The play that changed the game, and, no doubt, the Redskins' season, began at the Washington 46.

Theismann handed off to running back John Riggins, who then pitched the ball back to Theismann in the pocket. Unable to find an open receiver, Theismann was engulfed by the New York defense, which is ranked No. 1 in the NFL.

Linebacker Harry Carson grabbed Theismann's jersey and stopped him. Then, linebacker Lawrence Taylor hit Theismann from behind, causing Theismann's leg to buckle underneath him. Finally, linebacker Gary Reasons jumped on top of Theismann, forcing all of his weight -- and all of Theismann's -- on the leg.

"You get a sick feeling in your stomach when that happens, " said guard Jeff Bostic.

Images of the game were dominated by Theismann's injury. Yet, as soon as Theismann was carried off and the warm words and applause from both huddles quieted, the Redskins and Giants continued doing what they had been doing.

That is, playing football.

To that end, Gibbs said, "Jay Schroeder was great. He's our leader. You never know about a player until the heat is on, but tonight he showed he could be a great one."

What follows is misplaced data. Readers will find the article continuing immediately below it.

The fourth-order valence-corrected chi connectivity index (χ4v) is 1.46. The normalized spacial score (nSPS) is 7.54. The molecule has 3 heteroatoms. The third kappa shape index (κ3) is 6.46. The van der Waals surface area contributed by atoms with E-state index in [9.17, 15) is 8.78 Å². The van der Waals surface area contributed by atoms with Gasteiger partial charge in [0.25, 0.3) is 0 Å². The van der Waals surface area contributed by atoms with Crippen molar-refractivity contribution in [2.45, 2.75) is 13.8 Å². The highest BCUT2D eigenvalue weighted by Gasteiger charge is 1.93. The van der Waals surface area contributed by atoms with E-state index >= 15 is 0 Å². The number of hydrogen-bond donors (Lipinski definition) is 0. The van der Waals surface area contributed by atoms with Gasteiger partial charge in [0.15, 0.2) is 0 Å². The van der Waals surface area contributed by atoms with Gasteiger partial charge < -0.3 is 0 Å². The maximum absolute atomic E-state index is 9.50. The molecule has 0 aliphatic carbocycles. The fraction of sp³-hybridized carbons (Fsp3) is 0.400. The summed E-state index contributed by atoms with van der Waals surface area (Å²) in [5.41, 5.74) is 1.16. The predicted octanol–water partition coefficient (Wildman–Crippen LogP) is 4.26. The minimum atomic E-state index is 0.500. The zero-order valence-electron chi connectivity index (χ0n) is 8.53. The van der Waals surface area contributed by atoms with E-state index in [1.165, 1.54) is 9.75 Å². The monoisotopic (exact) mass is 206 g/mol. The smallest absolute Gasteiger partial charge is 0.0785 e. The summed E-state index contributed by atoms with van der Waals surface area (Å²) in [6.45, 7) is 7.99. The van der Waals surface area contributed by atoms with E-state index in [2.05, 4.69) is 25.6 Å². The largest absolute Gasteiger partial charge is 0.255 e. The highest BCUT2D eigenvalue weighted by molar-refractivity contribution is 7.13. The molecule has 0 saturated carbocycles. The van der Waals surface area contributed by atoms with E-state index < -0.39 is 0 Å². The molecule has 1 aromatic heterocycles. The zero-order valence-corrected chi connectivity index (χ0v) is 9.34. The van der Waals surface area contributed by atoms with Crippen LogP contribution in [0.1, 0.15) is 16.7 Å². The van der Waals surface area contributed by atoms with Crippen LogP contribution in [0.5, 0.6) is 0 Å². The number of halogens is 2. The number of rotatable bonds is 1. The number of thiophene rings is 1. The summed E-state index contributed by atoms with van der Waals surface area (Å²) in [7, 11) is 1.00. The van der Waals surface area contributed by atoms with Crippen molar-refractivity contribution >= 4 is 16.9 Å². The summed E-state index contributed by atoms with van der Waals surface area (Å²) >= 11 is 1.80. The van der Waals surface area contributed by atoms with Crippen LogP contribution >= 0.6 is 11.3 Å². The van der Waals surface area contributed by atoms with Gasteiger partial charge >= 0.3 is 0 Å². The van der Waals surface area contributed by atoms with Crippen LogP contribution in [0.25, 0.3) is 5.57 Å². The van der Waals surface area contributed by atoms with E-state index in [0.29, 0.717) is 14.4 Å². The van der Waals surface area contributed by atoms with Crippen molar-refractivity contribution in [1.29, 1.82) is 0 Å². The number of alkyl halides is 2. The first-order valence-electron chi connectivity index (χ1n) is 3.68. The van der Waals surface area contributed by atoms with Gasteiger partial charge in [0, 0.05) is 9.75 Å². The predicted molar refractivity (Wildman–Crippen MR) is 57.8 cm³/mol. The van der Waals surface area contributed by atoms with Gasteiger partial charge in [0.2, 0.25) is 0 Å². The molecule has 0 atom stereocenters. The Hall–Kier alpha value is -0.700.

Said Schroeder, who had thrown eight passes this season before last night: "I feel real good. It was a good team thing. I got in there, and they just rallied around."

Even if Theismann's injury had not been so dominant, this still would have been considered one strange game. The Redskins recovered two onside kicks, the first they had tried this season. Riggins, usually so reliable, fumbled twice and gained just seven yards on 11 carries; George Rogers fumbled once and gained only 23 yards on seven carries.

Finally, Gibbs' only option was to go with third-down back Keith Griffin, who hasn't fumbled this year.

"I said, 'What the heck,'" Gibbs said.

The Redskins rode one ebb-and-flow drive to a 7-0 lead, and a quick burst by the Giants tied the score four minutes later. Otherwise, the game mirrored so many othe games this season. The Redskins had a 7-0 lead and a first down at the New York 30, with an opportunity to take a big lead early.